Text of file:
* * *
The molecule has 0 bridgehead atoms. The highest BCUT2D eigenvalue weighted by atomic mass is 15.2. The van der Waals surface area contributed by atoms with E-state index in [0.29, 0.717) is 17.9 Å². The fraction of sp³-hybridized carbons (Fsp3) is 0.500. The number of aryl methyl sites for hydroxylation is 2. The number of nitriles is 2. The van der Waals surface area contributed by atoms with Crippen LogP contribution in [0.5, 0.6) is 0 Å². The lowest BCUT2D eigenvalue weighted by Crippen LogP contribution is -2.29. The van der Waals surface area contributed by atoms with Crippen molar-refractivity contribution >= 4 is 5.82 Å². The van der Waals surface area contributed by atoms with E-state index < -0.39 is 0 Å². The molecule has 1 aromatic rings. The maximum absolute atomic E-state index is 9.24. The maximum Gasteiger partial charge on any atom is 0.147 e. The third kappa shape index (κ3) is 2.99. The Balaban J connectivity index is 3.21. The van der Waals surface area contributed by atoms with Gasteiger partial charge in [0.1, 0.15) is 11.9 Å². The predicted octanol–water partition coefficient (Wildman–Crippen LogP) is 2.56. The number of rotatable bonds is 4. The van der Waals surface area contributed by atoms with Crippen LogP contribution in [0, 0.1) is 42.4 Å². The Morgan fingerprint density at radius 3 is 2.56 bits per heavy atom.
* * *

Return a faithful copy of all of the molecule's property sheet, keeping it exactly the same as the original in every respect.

The molecule has 0 bridgehead atoms. The highest BCUT2D eigenvalue weighted by atomic mass is 15.2. The van der Waals surface area contributed by atoms with E-state index in [0.29, 0.717) is 17.9 Å². The fraction of sp³-hybridized carbons (Fsp3) is 0.500. The number of aryl methyl sites for hydroxylation is 2. The number of nitriles is 2. The van der Waals surface area contributed by atoms with Crippen LogP contribution in [0.5, 0.6) is 0 Å². The lowest BCUT2D eigenvalue weighted by Crippen LogP contribution is -2.29. The van der Waals surface area contributed by atoms with Crippen molar-refractivity contribution >= 4 is 5.82 Å². The van der Waals surface area contributed by atoms with E-state index < -0.39 is 0 Å². The molecule has 1 aromatic rings. The maximum absolute atomic E-state index is 9.24. The maximum Gasteiger partial charge on any atom is 0.147 e. The third kappa shape index (κ3) is 2.99. The Balaban J connectivity index is 3.21. The van der Waals surface area contributed by atoms with Gasteiger partial charge in [0.1, 0.15) is 11.9 Å². The predicted octanol–water partition coefficient (Wildman–Crippen LogP) is 2.56. The number of rotatable bonds is 4. The van der Waals surface area contributed by atoms with Crippen LogP contribution in [0, 0.1) is 42.4 Å². The Morgan fingerprint density at radius 3 is 2.56 bits per heavy atom.